Volume 2, Issue 1


Atrial Dissociation

January 25, 2011


Atrial dissociation is a rare form of atrial arrhythmia characterized by an independent ectopic impulse limited to one area in the atrium. The ectopic focus does not affect, nor is it influenced by the underlying rhythm (usually sinus), thus being truly dissociated from its surroundings. It is seen in patients with serious heart diseases such as intractable congestive heart failure and most commonly presents as a pre-morbid event. This is a case report of atrial dissociation seen in a patient with a sudden neurologic event.

Case History

JL is a 75-year old man who suddenly collapsed and became unresponsive while talking to his wife. He has a past history of systemic hypertension and pulmonary emphysema but no history of coronary heart disease or congestive heart failure.

Vital signs on admission revealed a blood pressure of 158/100 mmHg and a heart rate of 100 bpm. The lungs were clear to auscultation. Cardiac examination revealed normal heart sounds without murmurs or gallops. There was no jugular venous distention or pedal edema. Neurological examination demonstrated right-sided hemiparesis.

The initial laboratory data were within normal limits, including a potassium level of 4.0 mmol/l. Computerized tomography of the head demonstrated a left caudate and thalamic bleed with intraventricular extension. The electrocardiogram (ECG) on presentation is shown (Figure 1).

Figure 1. The underlying rhythm is sinus. Note that the ectopic P’ waves (arrows) are bizarrely-shaped and not conducted to the ventricles. There is also finite variation between the inter-ectopic (P’-P’) intervals. In addition to the rhythm disturbance, the presence of a right axis deviation, prominent P wave in lead II, as well as a qS pattern throughout the precordial leads suggest right ventricular hypertrophy associated with a pseudoinfarction pattern, which may be seen in patients with chronic lung disease.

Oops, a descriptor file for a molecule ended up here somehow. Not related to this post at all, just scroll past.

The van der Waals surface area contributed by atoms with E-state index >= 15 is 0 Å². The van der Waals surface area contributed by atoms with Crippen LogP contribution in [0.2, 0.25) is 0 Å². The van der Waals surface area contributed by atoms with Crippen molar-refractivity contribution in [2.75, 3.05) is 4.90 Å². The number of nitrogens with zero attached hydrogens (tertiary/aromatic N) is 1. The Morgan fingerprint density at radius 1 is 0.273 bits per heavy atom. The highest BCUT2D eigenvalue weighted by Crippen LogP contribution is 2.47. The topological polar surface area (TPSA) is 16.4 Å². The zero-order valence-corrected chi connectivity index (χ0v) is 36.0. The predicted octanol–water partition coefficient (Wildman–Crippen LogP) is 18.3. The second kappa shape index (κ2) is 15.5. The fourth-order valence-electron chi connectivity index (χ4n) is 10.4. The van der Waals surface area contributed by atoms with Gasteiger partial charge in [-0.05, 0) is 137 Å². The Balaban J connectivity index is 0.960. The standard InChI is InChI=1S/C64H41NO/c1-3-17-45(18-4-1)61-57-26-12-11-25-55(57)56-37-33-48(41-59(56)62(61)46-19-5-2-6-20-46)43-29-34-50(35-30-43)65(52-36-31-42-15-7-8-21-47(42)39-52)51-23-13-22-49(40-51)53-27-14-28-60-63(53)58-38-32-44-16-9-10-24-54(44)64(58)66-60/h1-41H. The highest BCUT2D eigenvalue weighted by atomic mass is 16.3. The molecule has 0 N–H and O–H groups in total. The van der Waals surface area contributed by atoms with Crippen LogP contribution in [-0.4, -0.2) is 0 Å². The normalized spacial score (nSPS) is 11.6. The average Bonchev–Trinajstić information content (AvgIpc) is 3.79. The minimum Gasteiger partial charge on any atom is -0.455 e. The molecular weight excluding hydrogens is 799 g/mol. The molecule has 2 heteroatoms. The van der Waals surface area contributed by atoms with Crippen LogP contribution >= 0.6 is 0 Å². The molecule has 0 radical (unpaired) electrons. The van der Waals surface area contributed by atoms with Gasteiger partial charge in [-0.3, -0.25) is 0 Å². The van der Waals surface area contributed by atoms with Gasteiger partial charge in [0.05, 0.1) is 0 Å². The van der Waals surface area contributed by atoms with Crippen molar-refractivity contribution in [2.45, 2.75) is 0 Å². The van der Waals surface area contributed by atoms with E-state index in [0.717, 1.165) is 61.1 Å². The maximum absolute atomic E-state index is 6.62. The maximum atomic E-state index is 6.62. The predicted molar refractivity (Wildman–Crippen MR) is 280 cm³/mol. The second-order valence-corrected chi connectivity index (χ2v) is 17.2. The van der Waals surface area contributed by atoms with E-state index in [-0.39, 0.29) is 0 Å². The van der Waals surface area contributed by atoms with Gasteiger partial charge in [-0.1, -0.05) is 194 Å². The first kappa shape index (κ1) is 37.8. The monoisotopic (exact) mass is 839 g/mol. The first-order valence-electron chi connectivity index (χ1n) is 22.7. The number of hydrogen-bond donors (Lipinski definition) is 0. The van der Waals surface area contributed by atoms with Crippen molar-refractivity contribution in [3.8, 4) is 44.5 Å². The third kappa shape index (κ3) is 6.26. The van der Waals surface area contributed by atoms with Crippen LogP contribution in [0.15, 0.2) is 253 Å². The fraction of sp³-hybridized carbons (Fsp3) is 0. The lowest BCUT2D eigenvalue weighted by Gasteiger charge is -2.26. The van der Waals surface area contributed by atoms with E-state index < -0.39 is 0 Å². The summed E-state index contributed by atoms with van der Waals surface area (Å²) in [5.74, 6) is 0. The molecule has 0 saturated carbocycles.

The patient was managed with intravenous mannitol, diuretics, and mechanical intubation with subsequent improvement in this mental status. A repeat ECG showed spontaneous conversion to sinus rhythm (Figure 2). He was transferred to another institution for intraventricular drainage and decompression, and was eventually discharged home.

Figure 2. This rhythm strip demonstrating sinus rhythm was obtained 15 hours after the first ECG.


Atrial dissociation is characterized by the presence of two coexisting sets of P waves. The electrocardiographic findings involve two distinct sets of P waves occurring independently of each other. One set of P waves may “capture” the ventricle, i.e. it is followed by the QRS-T complexes. Varying degrees of AV block may also accompany this phenomenon, including complete AV block.

Functionally, these two P waves represent activation of the right and left atria. Each atrium beats independently under the control of its own focus. For this to occur, an intra-atrial block is a prerequisite.

In the patient described, atrial dissociation is seen in the setting of an intracranial bleed. There was no prior cardiac history. A previous ECG confirmed the presence of sinus rhythm (Figure 3).

Figure 3. This ECG showing sinus rhythm was taken two years before admission.